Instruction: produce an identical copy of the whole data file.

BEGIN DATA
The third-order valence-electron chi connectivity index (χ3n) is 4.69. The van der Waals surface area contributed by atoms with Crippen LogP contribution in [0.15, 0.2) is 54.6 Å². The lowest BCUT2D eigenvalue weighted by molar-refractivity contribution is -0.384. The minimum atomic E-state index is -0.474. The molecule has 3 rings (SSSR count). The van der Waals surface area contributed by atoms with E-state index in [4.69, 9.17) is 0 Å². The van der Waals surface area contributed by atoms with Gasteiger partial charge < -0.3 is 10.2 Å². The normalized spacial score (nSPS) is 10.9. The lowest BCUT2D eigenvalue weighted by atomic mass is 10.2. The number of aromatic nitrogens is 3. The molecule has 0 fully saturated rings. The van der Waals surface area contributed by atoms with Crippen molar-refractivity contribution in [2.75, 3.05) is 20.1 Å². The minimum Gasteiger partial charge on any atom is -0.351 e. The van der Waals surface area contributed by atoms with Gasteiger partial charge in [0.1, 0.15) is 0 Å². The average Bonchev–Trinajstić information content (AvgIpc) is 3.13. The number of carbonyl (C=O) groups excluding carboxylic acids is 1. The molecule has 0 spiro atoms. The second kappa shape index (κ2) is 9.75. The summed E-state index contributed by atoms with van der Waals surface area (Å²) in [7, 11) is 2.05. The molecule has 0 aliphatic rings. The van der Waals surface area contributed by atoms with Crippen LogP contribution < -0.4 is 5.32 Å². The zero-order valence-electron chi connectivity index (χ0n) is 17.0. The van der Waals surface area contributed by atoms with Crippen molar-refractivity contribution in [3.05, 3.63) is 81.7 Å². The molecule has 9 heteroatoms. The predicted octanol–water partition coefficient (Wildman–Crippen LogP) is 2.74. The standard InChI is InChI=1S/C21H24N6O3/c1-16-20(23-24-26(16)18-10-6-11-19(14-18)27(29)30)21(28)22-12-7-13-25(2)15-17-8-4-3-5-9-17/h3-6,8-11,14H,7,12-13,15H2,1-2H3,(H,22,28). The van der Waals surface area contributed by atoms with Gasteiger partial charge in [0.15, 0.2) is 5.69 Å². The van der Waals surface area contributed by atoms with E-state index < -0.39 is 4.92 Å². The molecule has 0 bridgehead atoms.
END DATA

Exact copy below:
The third-order valence-electron chi connectivity index (χ3n) is 4.69. The van der Waals surface area contributed by atoms with Crippen LogP contribution in [0.15, 0.2) is 54.6 Å². The lowest BCUT2D eigenvalue weighted by molar-refractivity contribution is -0.384. The minimum atomic E-state index is -0.474. The molecule has 3 rings (SSSR count). The van der Waals surface area contributed by atoms with E-state index in [4.69, 9.17) is 0 Å². The van der Waals surface area contributed by atoms with Gasteiger partial charge < -0.3 is 10.2 Å². The normalized spacial score (nSPS) is 10.9. The lowest BCUT2D eigenvalue weighted by atomic mass is 10.2. The number of aromatic nitrogens is 3. The molecule has 0 fully saturated rings. The van der Waals surface area contributed by atoms with Crippen molar-refractivity contribution in [2.75, 3.05) is 20.1 Å². The minimum Gasteiger partial charge on any atom is -0.351 e. The van der Waals surface area contributed by atoms with Gasteiger partial charge in [0.1, 0.15) is 0 Å². The average Bonchev–Trinajstić information content (AvgIpc) is 3.13. The number of carbonyl (C=O) groups excluding carboxylic acids is 1. The molecule has 0 spiro atoms. The second kappa shape index (κ2) is 9.75. The summed E-state index contributed by atoms with van der Waals surface area (Å²) in [7, 11) is 2.05. The molecule has 0 aliphatic rings. The van der Waals surface area contributed by atoms with Crippen LogP contribution < -0.4 is 5.32 Å². The zero-order valence-electron chi connectivity index (χ0n) is 17.0. The van der Waals surface area contributed by atoms with Crippen molar-refractivity contribution in [3.05, 3.63) is 81.7 Å². The molecule has 9 heteroatoms. The predicted octanol–water partition coefficient (Wildman–Crippen LogP) is 2.74. The standard InChI is InChI=1S/C21H24N6O3/c1-16-20(23-24-26(16)18-10-6-11-19(14-18)27(29)30)21(28)22-12-7-13-25(2)15-17-8-4-3-5-9-17/h3-6,8-11,14H,7,12-13,15H2,1-2H3,(H,22,28). The van der Waals surface area contributed by atoms with Gasteiger partial charge in [0.15, 0.2) is 5.69 Å². The van der Waals surface area contributed by atoms with E-state index < -0.39 is 4.92 Å². The molecule has 0 bridgehead atoms.